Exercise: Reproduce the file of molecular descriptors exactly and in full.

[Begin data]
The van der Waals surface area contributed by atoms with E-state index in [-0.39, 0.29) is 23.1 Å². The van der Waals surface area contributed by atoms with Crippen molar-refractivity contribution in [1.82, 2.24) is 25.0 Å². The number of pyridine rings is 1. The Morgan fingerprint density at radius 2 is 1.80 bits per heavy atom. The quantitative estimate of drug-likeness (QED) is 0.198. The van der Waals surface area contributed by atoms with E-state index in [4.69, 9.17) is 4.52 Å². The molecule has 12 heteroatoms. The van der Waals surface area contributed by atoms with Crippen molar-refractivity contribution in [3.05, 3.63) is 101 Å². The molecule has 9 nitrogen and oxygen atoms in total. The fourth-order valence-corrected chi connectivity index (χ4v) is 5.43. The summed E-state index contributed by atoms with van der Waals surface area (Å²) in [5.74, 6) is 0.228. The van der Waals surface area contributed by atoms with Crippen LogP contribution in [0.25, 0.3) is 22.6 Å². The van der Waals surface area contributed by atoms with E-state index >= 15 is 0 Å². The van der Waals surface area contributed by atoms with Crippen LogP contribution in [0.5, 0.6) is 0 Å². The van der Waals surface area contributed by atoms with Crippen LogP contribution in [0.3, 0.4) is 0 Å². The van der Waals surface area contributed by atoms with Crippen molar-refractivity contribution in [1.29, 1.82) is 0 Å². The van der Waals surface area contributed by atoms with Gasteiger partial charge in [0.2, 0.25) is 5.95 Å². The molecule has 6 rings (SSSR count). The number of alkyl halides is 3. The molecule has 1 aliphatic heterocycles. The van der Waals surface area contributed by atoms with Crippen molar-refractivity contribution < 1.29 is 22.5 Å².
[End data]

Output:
The van der Waals surface area contributed by atoms with E-state index in [-0.39, 0.29) is 23.1 Å². The van der Waals surface area contributed by atoms with Crippen molar-refractivity contribution in [1.82, 2.24) is 25.0 Å². The number of pyridine rings is 1. The Morgan fingerprint density at radius 2 is 1.80 bits per heavy atom. The quantitative estimate of drug-likeness (QED) is 0.198. The van der Waals surface area contributed by atoms with E-state index in [4.69, 9.17) is 4.52 Å². The molecule has 12 heteroatoms. The van der Waals surface area contributed by atoms with Crippen molar-refractivity contribution in [3.05, 3.63) is 101 Å². The molecule has 9 nitrogen and oxygen atoms in total. The fourth-order valence-corrected chi connectivity index (χ4v) is 5.43. The summed E-state index contributed by atoms with van der Waals surface area (Å²) in [5.74, 6) is 0.228. The van der Waals surface area contributed by atoms with Crippen LogP contribution in [0.25, 0.3) is 22.6 Å². The van der Waals surface area contributed by atoms with E-state index >= 15 is 0 Å². The van der Waals surface area contributed by atoms with Crippen LogP contribution in [0.5, 0.6) is 0 Å². The van der Waals surface area contributed by atoms with Crippen LogP contribution in [0.3, 0.4) is 0 Å². The van der Waals surface area contributed by atoms with Crippen molar-refractivity contribution in [1.29, 1.82) is 0 Å². The van der Waals surface area contributed by atoms with Gasteiger partial charge in [0.2, 0.25) is 5.95 Å². The molecule has 6 rings (SSSR count). The number of alkyl halides is 3. The molecule has 1 aliphatic heterocycles. The van der Waals surface area contributed by atoms with Crippen molar-refractivity contribution < 1.29 is 22.5 Å².